After hours of steep bushwhacking through spiny Calafate bushes in Chilean Patagonia, I cursed as another thorn impaled my leg. I was tired and hungry, my heavy wet feet squishing in boots that were soggy from crossing multiple bogs. My guide, Fernando, was 30 feet ahead—too far for me to follow his footsteps, which were undoubtedly more graceful than my awkward stumbles. I battled pangs of doubt but then remembered Fernando said he was taking me to the most beautiful place on Earth.
Our plan was to hike to Lake Meliquina above the Valle Leones in Aysén, then pack raft to the foot of the Northern Patagonian Ice Field. I was Fernando’s guinea pig. He had recently purchased land near here and was planning to build a refugio. When I met Fernando four months ago I had jumped at the invitation. Now I alternated between admiring the view and wondering how I had decided to head into the Aysén backcountry with someone I barely knew.
One thousand miles south of Santiago, Aysén is Chile’s most sparsely populated district, roughly the size of Ohio but home to just 100,000 people. The western slice is an interlocking jigsaw of islands and fjords carved by ancient glaciers. To the east, vast ice fields remain, rimmed by the pointy peaks of the Andes Mountains. Laguna San Rafael National Park protects the Northern Patagonian Ice Field, which spills into Lake Meliquina up the valley from Fernando’s land, and also cradles Chilean Patagonia’s highest mountain—13,300-foot San Valentin.
The day before, Fernando had picked me up from the Coyhaique airport and we’d driven four and a half hours south on the Carretera Austral, a 770-mile “highway” that connects Patagonia’s Lakes District in the north to Villa O’Higgins, near Aysén’s southern edge. As we rattled along the bumpy dirt road, swerving around potholes, I decided the term “highway” was optimistic. My cell phone declared “no service,” and I started measuring the distance between houses in hours. Glancing in the back of the car, I was relieved to see an extra fuel can stowed. “Help might be a long time coming around here,” I thought.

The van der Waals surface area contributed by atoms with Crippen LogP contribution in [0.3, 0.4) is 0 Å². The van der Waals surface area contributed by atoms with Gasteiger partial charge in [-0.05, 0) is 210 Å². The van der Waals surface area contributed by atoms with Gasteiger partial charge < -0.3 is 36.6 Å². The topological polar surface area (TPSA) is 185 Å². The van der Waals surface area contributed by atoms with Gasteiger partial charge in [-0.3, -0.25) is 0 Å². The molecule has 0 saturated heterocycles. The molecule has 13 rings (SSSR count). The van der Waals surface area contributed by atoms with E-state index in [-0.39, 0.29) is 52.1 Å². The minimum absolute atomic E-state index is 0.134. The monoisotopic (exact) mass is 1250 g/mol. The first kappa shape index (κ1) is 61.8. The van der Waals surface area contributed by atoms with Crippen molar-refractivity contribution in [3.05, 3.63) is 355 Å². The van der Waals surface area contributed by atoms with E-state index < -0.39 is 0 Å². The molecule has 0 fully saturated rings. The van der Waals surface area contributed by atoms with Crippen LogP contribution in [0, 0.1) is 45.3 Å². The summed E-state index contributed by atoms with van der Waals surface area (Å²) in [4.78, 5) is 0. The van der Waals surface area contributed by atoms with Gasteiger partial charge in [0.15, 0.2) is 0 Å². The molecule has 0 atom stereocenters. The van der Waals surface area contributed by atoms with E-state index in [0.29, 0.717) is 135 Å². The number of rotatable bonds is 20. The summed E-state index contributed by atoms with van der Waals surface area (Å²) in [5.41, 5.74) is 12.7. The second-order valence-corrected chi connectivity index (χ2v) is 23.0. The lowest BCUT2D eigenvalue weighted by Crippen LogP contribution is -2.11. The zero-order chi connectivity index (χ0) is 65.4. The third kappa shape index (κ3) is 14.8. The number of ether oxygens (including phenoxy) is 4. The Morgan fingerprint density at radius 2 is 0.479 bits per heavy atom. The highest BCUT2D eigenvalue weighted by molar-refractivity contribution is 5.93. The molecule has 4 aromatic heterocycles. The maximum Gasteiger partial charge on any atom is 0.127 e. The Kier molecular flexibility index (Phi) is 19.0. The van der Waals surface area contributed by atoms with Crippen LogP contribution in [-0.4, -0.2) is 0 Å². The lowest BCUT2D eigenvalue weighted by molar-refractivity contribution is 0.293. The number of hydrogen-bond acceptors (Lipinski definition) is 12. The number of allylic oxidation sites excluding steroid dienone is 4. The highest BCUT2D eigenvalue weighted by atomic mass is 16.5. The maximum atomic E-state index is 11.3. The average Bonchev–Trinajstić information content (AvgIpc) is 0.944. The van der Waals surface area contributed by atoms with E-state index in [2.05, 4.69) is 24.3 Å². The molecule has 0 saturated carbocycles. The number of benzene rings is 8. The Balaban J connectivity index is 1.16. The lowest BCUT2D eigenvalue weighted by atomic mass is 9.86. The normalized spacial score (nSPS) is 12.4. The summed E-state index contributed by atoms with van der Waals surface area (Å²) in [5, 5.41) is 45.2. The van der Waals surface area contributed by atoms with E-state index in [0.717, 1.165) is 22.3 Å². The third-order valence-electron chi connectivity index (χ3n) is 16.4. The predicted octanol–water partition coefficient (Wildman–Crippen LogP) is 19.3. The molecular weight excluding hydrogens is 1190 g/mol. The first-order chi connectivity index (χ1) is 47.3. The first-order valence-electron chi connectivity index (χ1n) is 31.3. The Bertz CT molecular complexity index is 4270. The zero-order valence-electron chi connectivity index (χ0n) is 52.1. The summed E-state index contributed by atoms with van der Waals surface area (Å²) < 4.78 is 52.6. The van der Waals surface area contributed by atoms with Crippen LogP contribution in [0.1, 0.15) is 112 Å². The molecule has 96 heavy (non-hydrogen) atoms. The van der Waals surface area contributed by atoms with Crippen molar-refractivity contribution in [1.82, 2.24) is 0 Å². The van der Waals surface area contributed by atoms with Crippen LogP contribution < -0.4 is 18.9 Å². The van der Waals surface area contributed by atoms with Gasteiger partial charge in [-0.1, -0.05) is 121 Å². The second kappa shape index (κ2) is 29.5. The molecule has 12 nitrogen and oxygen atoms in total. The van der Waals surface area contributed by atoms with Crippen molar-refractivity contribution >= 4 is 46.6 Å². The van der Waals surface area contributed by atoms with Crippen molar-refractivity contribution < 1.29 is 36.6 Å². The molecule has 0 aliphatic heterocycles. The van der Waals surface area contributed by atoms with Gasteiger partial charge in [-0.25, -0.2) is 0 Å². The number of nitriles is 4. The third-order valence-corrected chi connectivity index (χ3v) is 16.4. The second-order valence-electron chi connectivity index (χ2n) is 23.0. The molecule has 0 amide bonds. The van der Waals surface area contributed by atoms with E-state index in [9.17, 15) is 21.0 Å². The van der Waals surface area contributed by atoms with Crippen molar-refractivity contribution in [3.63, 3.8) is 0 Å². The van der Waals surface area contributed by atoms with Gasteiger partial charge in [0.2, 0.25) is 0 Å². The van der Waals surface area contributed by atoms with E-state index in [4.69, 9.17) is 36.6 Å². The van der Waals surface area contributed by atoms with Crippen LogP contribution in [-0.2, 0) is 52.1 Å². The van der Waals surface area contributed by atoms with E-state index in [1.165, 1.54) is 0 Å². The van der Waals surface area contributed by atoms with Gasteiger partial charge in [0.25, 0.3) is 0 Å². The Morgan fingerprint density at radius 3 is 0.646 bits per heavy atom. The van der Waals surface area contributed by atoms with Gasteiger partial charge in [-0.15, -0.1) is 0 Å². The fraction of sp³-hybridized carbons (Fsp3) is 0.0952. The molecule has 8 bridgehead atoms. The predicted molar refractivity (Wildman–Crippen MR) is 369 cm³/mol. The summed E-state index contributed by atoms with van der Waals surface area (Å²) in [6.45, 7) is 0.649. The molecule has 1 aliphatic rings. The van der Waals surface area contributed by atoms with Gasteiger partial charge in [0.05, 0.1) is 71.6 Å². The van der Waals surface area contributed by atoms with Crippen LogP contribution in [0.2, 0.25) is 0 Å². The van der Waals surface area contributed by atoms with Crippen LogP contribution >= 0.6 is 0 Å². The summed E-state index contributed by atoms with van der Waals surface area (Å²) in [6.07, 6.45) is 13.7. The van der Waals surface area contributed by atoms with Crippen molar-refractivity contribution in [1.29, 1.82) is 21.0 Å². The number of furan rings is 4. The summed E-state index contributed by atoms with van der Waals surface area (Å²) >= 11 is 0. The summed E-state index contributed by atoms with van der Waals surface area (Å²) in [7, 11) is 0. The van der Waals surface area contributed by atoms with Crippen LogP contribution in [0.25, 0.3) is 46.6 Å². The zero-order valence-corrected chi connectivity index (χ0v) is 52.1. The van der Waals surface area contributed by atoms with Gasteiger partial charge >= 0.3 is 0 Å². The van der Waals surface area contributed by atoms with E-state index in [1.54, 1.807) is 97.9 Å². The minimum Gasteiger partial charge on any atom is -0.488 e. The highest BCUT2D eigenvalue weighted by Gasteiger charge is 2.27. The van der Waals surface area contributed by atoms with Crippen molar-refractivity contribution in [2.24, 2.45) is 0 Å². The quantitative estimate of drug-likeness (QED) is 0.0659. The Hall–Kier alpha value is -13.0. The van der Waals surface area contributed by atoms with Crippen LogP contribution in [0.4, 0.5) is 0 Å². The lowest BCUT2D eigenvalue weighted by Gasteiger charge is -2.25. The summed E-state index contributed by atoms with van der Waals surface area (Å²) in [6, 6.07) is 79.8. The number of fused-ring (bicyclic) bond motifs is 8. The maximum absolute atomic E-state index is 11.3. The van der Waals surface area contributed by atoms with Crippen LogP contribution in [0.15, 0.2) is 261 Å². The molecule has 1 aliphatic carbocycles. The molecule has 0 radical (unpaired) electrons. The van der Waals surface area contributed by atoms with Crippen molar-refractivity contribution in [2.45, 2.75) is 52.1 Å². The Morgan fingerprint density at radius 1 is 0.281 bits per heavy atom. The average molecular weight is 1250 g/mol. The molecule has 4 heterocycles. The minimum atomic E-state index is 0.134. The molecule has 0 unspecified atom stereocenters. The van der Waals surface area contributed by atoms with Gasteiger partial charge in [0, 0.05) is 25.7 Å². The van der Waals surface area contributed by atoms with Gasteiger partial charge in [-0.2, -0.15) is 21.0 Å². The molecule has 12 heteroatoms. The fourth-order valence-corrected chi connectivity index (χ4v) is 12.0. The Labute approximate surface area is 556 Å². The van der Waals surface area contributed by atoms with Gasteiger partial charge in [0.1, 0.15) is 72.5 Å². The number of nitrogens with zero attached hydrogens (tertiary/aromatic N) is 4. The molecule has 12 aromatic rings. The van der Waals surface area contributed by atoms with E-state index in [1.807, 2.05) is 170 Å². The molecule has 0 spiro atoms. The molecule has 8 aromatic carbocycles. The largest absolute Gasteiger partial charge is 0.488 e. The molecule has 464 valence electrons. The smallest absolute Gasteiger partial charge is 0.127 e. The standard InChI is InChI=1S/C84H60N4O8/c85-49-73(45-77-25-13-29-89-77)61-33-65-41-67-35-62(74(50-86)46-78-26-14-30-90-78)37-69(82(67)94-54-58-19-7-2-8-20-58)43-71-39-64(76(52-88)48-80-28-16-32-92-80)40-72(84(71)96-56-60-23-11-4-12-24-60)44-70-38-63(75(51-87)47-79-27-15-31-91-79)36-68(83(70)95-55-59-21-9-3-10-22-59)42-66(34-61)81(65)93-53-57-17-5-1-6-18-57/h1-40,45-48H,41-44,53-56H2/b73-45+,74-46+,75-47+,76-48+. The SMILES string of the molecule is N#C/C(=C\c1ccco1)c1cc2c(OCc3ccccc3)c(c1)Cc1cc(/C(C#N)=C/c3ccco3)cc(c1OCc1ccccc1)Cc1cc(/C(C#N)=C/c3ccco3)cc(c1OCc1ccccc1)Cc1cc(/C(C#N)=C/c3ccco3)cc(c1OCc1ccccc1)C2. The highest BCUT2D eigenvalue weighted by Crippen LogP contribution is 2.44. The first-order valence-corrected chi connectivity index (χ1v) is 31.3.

We hung a right off the highway and drove up Valle Leones on a petering road. Somewhere past the last power line, as late afternoon faded to night, we pulled up to a small wooden house with a tin roof. A gaucho named Enrique emerged, greeting us warmly. He was going to accompany with us to the lake, carrying our pack raft by horse. Feeling both awkward and excited, I practiced my rudimentary Spanish on him before pitching my tent under a dark sky that sparkled with a billion stars.
The next morning the fluttering calls of ibis roused me from a deep slumber. I wandered into Enrique’s small kitchen and warmed my cold hands by the crackling wood fire while Fernando cooked eggs. After eating, Enrique saddled up and set off on the trail, with us lagging on foot.
The start of the trail was pretty easy, pounded in by equestrian feet. As we hiked, Fernando described how he discovered this valley, from an airplane. “I saw a valley with mountains and glaciers so complex and beautiful, I became so emotional that my heart went boom boom, like a really big heartbeat,” he said.
For years, the valley filled Fernando’s dreams. “I always said it was the most incredible place I had seen but it’s impossible to know which place it was or how to get there again.” Then in 2010, he stumbled upon it again, while scoping locations for the Aysén Tourism Board.
“I got into it [the valley] and again my heart beat like boom, boom. And then I realized I was standing in the same valley that I saw from the plane.”